By Peter Walker
In August, Documentary New Zealand followed the emotional roller coaster ride of three couples “Facing Infertility’. Before this, the subject of Assisted Reproductive Technology (ART) was raised in June when two women intended to be inseminated with their dead husbands’ previously frozen sperm. Increased public debate ensued.
Critics decried the immorality of it all; advocates claimed victories for science, women, children, or society as a whole. But most New Zealanders probably felt they had other things to think, and worry, about.
An informal survey of women by this father about the prospect of insemination with a dead husbands’ sperm yielded responses from “Good on them” to ‘That’s sick.” And men seemed unable to get past the tawdry idea of masturbating in some seedy little room adorned with “girly pics” and complete with a TV and video for the truly inhibited.
ART is an expensive,complicated and usually traumatic experience, with only a 25% success rate.
The ethical considerations are many. Should science be given the mandate to do something just because it can? Who will assume authority to establish guidelines and limits on scientific activity? Who decides the fate of unused embryos?
These and sociological considerations blend to create extremely complicated, and controversial, questions:
Should homosexual couples be allowed public money to use ART? Is the present system adequately guarding the rights, and enforcing the responsibilities, of all parties involved? Should we as a society , in this way, encourage the increase of the “nontraditional” family, i.e. single parent households and same sex parenting?
Editorial comment on the news reports in June, in various ways inevitably raised the issue of children’s rights, an important factor significantly absent from political and legislative debate. ‘We have no specific legislation that requires the child’s interests to be considered”, writes Sandra Coney, in the Sunday Star-Times, 20.6.99.
Children from sperm donors “have the right of access to information about their genetic heritage” according to written information supplied by The Fertility Centre in Christchurch. This means that semen donors “may be contacted by resulting children (at a later appropriate stage)” and are accepted only on agreement of those terms.
However, parents are under no obligation to tell these children about their origins. Donors, according to Mark Leggett, Business Manager of The Fertility Centre, have the right to specify who can and cannot (married, single, gay, etc) use their sperm.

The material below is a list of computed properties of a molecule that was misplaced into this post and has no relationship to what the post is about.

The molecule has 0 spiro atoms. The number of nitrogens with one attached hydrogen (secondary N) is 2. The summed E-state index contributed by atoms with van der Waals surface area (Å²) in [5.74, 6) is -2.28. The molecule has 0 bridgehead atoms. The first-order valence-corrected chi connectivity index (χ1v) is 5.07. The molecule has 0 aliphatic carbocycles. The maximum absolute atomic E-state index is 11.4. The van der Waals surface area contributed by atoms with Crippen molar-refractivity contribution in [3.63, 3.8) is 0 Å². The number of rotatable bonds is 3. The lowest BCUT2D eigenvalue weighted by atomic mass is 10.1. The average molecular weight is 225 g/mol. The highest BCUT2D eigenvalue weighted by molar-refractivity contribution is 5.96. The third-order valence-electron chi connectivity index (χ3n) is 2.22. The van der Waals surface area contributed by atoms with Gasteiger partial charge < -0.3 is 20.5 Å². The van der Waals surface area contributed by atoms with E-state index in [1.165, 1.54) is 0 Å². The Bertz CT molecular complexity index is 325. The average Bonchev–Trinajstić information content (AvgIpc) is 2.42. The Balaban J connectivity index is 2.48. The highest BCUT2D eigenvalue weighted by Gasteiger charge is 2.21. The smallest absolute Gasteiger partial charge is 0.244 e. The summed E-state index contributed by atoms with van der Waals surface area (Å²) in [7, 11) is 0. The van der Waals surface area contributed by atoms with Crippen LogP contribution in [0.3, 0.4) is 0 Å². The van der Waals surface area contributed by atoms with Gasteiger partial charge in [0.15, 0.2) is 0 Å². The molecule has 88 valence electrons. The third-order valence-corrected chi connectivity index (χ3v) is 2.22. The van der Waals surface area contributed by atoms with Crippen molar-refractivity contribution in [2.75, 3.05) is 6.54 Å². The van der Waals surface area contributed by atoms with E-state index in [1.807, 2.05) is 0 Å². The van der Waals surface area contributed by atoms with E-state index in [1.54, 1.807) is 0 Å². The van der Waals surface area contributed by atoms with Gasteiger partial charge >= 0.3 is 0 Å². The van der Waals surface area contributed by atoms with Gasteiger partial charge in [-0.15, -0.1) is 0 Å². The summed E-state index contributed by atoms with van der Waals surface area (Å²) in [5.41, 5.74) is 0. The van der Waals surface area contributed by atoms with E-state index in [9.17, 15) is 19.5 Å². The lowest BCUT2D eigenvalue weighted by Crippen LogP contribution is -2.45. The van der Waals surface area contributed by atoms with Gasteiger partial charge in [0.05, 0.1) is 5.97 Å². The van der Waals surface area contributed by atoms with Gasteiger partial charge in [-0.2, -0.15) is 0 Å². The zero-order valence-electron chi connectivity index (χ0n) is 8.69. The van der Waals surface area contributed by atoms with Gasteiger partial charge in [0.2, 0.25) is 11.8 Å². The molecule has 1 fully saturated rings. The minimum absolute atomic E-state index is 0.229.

The National Ethics Committee on Assisted Human Reproduction (NECAHR) ‘”is required in its current terms of reference to ‘ensure that rights of patients, donors, and resulting children and participants in research are protected.
However, NECAHR does not have any statement of what the child’s rights or best interests are to guide it in its work,” writes Sandra Coney.
In Protecting Our Future, a report co-authored with Anne Else and published by Women’s Health Action Trust, Auckland. While international human rights and children’s rights conventions affirm the rights of children as being of “primary consideration”, they tend to be nonspecific and as a matter of law are only beginning to be tested in the case of ART children.
Therefore, the rights of adults, for example the right “to marry and found a family’, and the right to the provision of services regardless of sex, marital status, religious belief, colour, race, ethnic origins, disability, age, political opinion, employment status, or sexual orientation, tend to overshadow the rights of children, and especially those of “potential” children.
Thus, the issue of deliberately creating single-parent families (predominantly mother and child) and same-sex parent families is raised and clashes with legal documents such as the United Nations Convention on the Rights of the Child, which asserts meaningful contact with a mother and a father as a child’s right.
Mark Leggett confirms that ART services are provided to single women and lesbian couples.
The industry argument is that ART should be made available to create any circumstance that could occur naturally.
Is it (ever) in the best interest of any child to be born without the prospect of any relationship with a father (or mother)? More and more the answer in public forums is coming up no. Another TV documentary in August chronicled the many responses of children in search of their genetic heritage, and of donors who have had resulting children.
The issue of fatherhood of, and to, the child was central.
“Common sense”, writes Rosemary McLeod in The Press, 17.6.99, tells us that to be deprived of a father is to lose half our identity, half the store of love for us in our young lives.”
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